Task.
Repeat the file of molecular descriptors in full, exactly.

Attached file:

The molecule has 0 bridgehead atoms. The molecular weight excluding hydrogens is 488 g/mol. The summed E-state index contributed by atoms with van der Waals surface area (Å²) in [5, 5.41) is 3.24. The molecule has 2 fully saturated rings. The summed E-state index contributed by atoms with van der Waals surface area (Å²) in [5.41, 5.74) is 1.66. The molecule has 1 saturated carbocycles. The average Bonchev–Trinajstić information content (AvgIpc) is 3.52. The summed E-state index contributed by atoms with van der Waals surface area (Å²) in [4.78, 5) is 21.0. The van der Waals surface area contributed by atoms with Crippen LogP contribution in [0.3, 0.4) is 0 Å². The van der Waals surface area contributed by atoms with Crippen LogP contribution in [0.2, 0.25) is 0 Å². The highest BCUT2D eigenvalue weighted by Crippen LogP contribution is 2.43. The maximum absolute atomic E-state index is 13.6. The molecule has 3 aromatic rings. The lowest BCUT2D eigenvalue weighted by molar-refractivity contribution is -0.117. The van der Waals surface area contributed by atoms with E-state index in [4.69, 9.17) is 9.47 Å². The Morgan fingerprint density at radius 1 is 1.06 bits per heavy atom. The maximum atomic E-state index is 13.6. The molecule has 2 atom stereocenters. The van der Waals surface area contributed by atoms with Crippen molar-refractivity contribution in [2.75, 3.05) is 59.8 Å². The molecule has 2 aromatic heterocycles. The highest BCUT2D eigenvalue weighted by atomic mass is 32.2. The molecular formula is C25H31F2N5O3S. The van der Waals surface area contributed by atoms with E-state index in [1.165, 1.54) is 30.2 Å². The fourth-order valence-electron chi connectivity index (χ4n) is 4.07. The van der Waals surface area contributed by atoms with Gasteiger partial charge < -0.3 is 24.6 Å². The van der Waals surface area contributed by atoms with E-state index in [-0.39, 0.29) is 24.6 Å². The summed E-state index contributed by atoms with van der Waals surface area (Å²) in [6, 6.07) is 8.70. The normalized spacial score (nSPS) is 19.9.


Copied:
The molecule has 0 bridgehead atoms. The molecular weight excluding hydrogens is 488 g/mol. The summed E-state index contributed by atoms with van der Waals surface area (Å²) in [5, 5.41) is 3.24. The molecule has 2 fully saturated rings. The summed E-state index contributed by atoms with van der Waals surface area (Å²) in [5.41, 5.74) is 1.66. The molecule has 1 saturated carbocycles. The average Bonchev–Trinajstić information content (AvgIpc) is 3.52. The summed E-state index contributed by atoms with van der Waals surface area (Å²) in [4.78, 5) is 21.0. The van der Waals surface area contributed by atoms with Crippen LogP contribution in [0.3, 0.4) is 0 Å². The van der Waals surface area contributed by atoms with Crippen LogP contribution in [0.2, 0.25) is 0 Å². The highest BCUT2D eigenvalue weighted by Crippen LogP contribution is 2.43. The maximum absolute atomic E-state index is 13.6. The molecule has 3 aromatic rings. The lowest BCUT2D eigenvalue weighted by molar-refractivity contribution is -0.117. The van der Waals surface area contributed by atoms with E-state index in [4.69, 9.17) is 9.47 Å². The Morgan fingerprint density at radius 1 is 1.06 bits per heavy atom. The maximum atomic E-state index is 13.6. The molecule has 2 atom stereocenters. The van der Waals surface area contributed by atoms with Crippen molar-refractivity contribution in [2.75, 3.05) is 59.8 Å². The molecule has 2 aromatic heterocycles. The highest BCUT2D eigenvalue weighted by atomic mass is 32.2. The molecular formula is C25H31F2N5O3S. The van der Waals surface area contributed by atoms with E-state index in [1.165, 1.54) is 30.2 Å². The fourth-order valence-electron chi connectivity index (χ4n) is 4.07. The van der Waals surface area contributed by atoms with Gasteiger partial charge < -0.3 is 24.6 Å². The van der Waals surface area contributed by atoms with E-state index in [-0.39, 0.29) is 24.6 Å². The summed E-state index contributed by atoms with van der Waals surface area (Å²) in [6, 6.07) is 8.70. The normalized spacial score (nSPS) is 19.9.